5-16-05 - 6


Now part of the timeline -

A continuing feature : what should I do with my life?

  • Make indie video games. Work at home and make games by myself, with contract art & sound. I think I could do this and perhaps be successful enough to support myself. There are some big downsides to this - for one, it's very isolating, you work alone all the time. The other is that this business is turning into the mainstream game biz - production values & costs keep rising, and it will be hard to compete with PopCap, etc. On the plus side, my productivity when I work alone is incredibly high.

  • Make interactive multi-media and art. This is similar to the above, but instead of making games, I'd be making interesting interactive experiences. This is actually much more intersting to me, but much harder to make a living at; I'd have to get funding from art galleries and grants and such, and I hate working that scene, basically begging people for money.

  • Write fiction (+ write music). This has always been one of my dreams, but it's the kind of thing where I could spend months on it and wind up with nothing. I'm also way out of practice writing real fiction, I probably suck these days. Making a living at this is hard to impossible.

  • Write non-fiction (on poker & software). I think anyone who reads this site agrees that my non-fiction writing is pretty reasonable. I think I could do this and make a living at it. Not sure how fun it would be. I currently have a half done book on poker that I think would revolutionize poker study, but the market for poker books is flooded right now, and without a celebrity's name attached, it would die. (if you're reading this and you're a well known poker pro, drop me a line).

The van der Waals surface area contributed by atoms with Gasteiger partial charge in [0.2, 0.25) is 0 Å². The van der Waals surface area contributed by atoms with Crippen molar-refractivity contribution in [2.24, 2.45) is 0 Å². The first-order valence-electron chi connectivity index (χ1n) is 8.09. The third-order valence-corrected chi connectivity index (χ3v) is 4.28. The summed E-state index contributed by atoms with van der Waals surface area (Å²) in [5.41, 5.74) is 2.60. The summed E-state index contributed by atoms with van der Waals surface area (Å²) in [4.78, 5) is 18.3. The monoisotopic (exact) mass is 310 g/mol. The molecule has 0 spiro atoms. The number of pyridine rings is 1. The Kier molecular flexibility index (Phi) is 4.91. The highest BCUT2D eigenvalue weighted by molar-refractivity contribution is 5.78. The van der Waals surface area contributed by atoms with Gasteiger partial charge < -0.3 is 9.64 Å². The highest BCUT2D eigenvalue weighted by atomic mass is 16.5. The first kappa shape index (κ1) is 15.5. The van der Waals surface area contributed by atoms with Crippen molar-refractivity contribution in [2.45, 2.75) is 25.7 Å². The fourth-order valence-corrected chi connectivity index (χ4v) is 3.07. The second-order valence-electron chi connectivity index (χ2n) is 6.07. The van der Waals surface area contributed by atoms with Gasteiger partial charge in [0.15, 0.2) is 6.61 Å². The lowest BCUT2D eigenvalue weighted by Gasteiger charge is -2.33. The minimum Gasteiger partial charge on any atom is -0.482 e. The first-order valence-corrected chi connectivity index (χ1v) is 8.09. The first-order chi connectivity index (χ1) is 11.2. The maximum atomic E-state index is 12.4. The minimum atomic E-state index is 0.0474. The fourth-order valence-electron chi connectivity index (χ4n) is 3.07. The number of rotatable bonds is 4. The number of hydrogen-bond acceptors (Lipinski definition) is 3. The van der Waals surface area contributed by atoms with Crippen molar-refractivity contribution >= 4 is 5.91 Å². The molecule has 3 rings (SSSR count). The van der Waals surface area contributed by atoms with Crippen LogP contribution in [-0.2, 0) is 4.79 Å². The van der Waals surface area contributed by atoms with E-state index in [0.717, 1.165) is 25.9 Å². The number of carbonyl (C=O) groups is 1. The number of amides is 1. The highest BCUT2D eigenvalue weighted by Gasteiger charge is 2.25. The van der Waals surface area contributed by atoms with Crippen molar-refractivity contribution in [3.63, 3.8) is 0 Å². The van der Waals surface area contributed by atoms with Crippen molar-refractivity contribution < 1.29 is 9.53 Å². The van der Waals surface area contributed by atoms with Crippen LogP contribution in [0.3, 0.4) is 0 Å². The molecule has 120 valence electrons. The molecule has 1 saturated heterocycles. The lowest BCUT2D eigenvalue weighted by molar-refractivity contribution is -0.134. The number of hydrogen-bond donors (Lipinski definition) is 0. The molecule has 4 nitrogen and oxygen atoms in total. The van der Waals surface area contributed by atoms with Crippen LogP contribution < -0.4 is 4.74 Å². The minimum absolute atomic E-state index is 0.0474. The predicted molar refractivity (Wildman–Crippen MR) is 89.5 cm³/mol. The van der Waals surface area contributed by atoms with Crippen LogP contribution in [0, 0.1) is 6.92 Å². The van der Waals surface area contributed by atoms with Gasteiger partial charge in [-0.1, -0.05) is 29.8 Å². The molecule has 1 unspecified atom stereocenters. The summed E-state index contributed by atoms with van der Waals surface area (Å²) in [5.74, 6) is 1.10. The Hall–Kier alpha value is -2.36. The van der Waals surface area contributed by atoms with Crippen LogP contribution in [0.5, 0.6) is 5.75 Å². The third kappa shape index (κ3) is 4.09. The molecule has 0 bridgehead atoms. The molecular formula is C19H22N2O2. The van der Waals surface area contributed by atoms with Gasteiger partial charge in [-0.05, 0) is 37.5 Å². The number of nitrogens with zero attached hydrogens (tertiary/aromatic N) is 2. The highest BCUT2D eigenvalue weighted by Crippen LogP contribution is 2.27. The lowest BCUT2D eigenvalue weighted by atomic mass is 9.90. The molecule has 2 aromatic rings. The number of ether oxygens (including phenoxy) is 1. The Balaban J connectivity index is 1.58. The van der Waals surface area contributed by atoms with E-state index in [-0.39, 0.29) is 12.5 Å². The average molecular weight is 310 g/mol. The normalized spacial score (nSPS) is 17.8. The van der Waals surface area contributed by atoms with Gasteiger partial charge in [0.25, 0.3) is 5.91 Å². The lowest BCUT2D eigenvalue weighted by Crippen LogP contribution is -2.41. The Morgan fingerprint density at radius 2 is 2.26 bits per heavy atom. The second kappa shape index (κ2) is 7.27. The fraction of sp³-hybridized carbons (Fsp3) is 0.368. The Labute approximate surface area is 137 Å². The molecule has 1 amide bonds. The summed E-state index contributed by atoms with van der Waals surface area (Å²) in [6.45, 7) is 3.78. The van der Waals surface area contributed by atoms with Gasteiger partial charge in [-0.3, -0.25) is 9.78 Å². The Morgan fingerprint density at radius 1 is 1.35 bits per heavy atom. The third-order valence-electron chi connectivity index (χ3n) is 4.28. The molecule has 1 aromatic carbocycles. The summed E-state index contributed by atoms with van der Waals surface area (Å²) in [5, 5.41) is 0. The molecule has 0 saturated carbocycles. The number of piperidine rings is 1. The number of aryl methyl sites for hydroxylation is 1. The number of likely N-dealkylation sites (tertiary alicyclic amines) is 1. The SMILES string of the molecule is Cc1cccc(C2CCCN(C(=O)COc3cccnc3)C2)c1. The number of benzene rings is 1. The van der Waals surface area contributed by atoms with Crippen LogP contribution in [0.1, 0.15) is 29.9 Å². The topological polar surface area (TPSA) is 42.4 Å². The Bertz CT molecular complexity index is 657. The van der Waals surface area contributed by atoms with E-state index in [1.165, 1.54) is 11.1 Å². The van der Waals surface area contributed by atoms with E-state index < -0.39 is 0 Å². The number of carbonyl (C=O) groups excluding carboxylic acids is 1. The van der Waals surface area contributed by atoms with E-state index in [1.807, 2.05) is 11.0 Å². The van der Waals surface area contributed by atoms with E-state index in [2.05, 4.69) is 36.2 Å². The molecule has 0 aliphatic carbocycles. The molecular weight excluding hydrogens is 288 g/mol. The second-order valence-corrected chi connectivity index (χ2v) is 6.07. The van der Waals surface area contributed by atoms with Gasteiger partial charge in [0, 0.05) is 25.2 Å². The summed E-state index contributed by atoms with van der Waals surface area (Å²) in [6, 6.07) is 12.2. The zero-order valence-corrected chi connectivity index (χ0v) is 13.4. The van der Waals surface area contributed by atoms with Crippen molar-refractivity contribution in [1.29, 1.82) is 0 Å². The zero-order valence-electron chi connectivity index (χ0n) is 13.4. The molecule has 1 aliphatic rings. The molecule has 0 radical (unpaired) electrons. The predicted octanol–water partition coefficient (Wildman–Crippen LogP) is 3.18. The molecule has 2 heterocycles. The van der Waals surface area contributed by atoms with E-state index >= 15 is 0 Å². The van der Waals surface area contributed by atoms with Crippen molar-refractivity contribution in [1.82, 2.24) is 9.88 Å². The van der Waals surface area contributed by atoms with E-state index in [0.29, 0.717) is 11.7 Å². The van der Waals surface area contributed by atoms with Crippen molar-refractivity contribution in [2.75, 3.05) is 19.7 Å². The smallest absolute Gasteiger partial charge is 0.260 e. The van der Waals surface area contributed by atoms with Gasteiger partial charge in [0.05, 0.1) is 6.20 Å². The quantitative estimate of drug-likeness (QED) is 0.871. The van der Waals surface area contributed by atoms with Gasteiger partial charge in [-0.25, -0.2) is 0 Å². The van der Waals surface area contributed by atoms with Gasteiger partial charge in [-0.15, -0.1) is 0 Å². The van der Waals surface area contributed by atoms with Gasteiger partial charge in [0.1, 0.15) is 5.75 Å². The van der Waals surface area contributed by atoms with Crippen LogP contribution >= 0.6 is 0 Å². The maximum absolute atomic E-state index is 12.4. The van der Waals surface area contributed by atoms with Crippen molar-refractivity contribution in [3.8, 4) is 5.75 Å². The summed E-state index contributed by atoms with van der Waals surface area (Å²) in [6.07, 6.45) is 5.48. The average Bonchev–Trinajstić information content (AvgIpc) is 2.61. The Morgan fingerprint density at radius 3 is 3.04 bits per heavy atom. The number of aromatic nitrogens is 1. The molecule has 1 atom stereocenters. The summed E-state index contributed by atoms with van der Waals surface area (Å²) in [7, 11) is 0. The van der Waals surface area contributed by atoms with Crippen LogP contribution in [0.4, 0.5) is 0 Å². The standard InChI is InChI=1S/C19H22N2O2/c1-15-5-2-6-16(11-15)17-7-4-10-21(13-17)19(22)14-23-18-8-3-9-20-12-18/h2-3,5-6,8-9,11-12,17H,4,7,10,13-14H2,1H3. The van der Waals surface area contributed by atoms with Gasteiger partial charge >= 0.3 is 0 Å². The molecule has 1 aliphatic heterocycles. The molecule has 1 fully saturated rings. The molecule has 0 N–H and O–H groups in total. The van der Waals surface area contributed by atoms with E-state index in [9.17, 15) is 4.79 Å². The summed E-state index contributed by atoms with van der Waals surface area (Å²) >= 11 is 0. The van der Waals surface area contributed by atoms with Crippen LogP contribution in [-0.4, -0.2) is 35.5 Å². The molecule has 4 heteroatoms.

• Be a poker pro. This sounds good until you actually think about it. I also don't think I actually have what it takes to be a pro. I do think that my understanding of the game is good enough, my problem is that my emotional reaction is too strong, I can't recover from bad beats. On the other hand, guys like Mike Madusow seem to be able to have success despite being emotional babies and poor play, so maybe it's easier than I think? In any case, this doesn't seem like an actually fun job - the average hourly wage is not great, and it's very stressful.

  • Be a political science professor (write books, help think-tanks). I just had this idea recently, and it's sort of appealing. On the down side, I'd have to go back to school for a while, but politics and learning is very stimulating to me. I've always wanted to be involved in politics somehow in a way that would actually make a difference, and volunteering for the pol parties never seemed like it would help much. Being a prof, I could certainly reach all the kids in my class, and maybe write books, papers, that might have some affect (though plenty of wise profs already do this and it doesn't seem to help much). The down side is all the reality of academia - that's part of the reason I dropped out of my physics studies. To go from a BA to a PhD to a post-doc to an assistant professor to a tenured professor involves a lot of social politics and maneuvring and beaurocracy that's incredibly unpleasant.

  • Be a chef. I love to cook, but I think I like it more as a hobby than a job. This is one of those things where it would be great to be on top - be an executive chef who designs the menu and supervises the kitchen, but doesn't actually have to be in there slaving in the heat and the stress every night. Being a line chef actually seems pretty horrible, though it's romanticized in "Kitchen Confidential" and "Mostly Martha" and such.